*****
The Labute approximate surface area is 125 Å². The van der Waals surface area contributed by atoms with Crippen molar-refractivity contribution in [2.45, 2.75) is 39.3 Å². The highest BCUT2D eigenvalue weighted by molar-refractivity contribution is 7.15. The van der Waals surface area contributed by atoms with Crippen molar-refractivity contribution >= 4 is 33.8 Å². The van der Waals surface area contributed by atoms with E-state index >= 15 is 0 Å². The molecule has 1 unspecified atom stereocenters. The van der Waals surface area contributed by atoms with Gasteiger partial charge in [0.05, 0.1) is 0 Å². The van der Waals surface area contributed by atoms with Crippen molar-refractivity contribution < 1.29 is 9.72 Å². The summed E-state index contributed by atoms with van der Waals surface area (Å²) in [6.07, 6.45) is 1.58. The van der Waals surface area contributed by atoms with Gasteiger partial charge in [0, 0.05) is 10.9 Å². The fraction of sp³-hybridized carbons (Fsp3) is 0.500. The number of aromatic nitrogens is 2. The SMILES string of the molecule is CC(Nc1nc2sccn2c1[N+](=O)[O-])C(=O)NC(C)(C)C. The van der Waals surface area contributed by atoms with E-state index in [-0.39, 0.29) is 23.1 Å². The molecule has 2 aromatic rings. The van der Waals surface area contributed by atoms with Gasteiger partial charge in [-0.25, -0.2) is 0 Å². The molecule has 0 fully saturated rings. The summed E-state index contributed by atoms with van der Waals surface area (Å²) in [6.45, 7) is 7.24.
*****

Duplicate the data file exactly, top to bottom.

The Labute approximate surface area is 125 Å². The van der Waals surface area contributed by atoms with Crippen molar-refractivity contribution in [2.45, 2.75) is 39.3 Å². The highest BCUT2D eigenvalue weighted by molar-refractivity contribution is 7.15. The van der Waals surface area contributed by atoms with Crippen molar-refractivity contribution >= 4 is 33.8 Å². The van der Waals surface area contributed by atoms with E-state index >= 15 is 0 Å². The molecule has 1 unspecified atom stereocenters. The van der Waals surface area contributed by atoms with Gasteiger partial charge in [0.05, 0.1) is 0 Å². The van der Waals surface area contributed by atoms with Crippen molar-refractivity contribution < 1.29 is 9.72 Å². The summed E-state index contributed by atoms with van der Waals surface area (Å²) in [6.07, 6.45) is 1.58. The van der Waals surface area contributed by atoms with Gasteiger partial charge in [0, 0.05) is 10.9 Å². The fraction of sp³-hybridized carbons (Fsp3) is 0.500. The number of aromatic nitrogens is 2. The SMILES string of the molecule is CC(Nc1nc2sccn2c1[N+](=O)[O-])C(=O)NC(C)(C)C. The van der Waals surface area contributed by atoms with E-state index in [-0.39, 0.29) is 23.1 Å². The molecule has 2 aromatic rings. The van der Waals surface area contributed by atoms with Gasteiger partial charge in [-0.25, -0.2) is 0 Å². The molecule has 0 fully saturated rings. The summed E-state index contributed by atoms with van der Waals surface area (Å²) in [6.45, 7) is 7.24.